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Publication numberUS4037563 A
Publication typeGrant
Application numberUS 05/671,536
Publication dateJul 26, 1977
Filing dateMar 29, 1976
Priority dateMar 29, 1976
Publication number05671536, 671536, US 4037563 A, US 4037563A, US-A-4037563, US4037563 A, US4037563A
InventorsJohn M. Pflueger, William A. Hutcheson
Original AssigneeJohn M. Pflueger
Export CitationBiBTeX, EndNote, RefMan
External Links: USPTO, USPTO Assignment, Espacenet
Aquarium viewing window
US 4037563 A
Abstract
A viewing window structure for an aquarium tank and the like includes a removable water pressure resistive viewing panel which presents a substantially uniform water-tight face to the water side thereof. The window structure comprises supporting seat means embedded in a tank wall adapted to receive the water encountering viewing panel. A flange of the supporting seat means is operative to sealably confront the water side of the window panel and to provide a substantially flush water-tight seal. Pressure retaining frame means and supporting hardware are provided on the dry side of the window panel.
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Claims(9)
What is claimed is
1. An aquarium tank viewing window having at least one fenestration comprisng:
a water pressure resistive transparent viewing panel having a dry side and an opposing water side;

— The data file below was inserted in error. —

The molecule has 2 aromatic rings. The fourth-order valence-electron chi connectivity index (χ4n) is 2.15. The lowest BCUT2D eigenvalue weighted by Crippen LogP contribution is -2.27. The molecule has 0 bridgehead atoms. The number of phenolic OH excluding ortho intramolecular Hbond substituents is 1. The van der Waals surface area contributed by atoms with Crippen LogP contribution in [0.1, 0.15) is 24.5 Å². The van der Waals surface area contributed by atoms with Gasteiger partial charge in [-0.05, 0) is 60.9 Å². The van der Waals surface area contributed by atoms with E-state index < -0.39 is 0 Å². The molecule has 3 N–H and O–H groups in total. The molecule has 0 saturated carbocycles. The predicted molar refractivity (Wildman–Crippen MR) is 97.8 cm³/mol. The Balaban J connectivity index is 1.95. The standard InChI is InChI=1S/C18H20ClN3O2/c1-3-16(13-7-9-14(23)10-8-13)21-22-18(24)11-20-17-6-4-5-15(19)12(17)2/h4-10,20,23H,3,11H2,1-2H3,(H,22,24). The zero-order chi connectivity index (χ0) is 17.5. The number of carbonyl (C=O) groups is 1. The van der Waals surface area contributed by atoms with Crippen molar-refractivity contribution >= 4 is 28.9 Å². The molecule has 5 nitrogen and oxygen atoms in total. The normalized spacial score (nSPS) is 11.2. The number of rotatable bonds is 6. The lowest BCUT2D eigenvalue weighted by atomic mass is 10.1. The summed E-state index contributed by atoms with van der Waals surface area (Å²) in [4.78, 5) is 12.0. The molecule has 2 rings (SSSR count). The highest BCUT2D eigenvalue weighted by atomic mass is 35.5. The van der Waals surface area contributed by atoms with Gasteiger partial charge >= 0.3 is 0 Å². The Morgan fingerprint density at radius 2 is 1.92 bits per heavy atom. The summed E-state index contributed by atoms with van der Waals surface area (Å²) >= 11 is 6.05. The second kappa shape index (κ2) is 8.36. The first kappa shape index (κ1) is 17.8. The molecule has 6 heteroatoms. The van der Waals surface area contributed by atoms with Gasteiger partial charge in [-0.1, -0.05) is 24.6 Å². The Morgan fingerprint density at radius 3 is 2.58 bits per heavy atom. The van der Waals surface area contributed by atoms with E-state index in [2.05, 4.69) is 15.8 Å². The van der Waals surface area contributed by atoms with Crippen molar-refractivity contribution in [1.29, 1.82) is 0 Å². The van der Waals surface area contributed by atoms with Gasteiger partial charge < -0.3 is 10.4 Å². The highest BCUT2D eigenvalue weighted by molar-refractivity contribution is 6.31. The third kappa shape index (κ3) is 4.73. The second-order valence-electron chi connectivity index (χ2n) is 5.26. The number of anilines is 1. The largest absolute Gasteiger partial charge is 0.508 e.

flange means along the margin of said fenestration protruding inwardly in a common plane operative to confront said water side adjacent the margins of said viewing panel in a substantially flush fitting joint;
bar frame means operative to confront said dry side adjacent the margins of said viewing panels;
means supporting said bar frame against said dry side for maintaning a water-tight seal between said flange means and said water said;
means shrouding said bar frame means and said bar frame supporting means and a second viewing panel mounted in said shrouding means for protecting an area between said water pressure resistive viewing panel and said second viewing panel;
means hinging said shroud means to said fenestration for permitting ready access to said protected area; and
means for locking said shrouding means to said fenestration for preventing unauthorized access to said protected area.
2. A viewing window for an aquarium tank having at least one fenestration comprising:
a unitary water-pressure resistive transparent viewing panel having a viewing side and an opposing submersible side;
said panel being capable of bearing a substantial distributed pressure load on the surface of said submersible side and an equal opposing load along the periphery of said viewing side;
a lateral load bearing flange circumscribing the margin of said fenestration having one side confronting the periphery of said submersible side and an opposing side with a substantially uniformly smooth surface;
means interposed between said flange means and said submersible side periphery for sealing said fenestration to said viewing panel;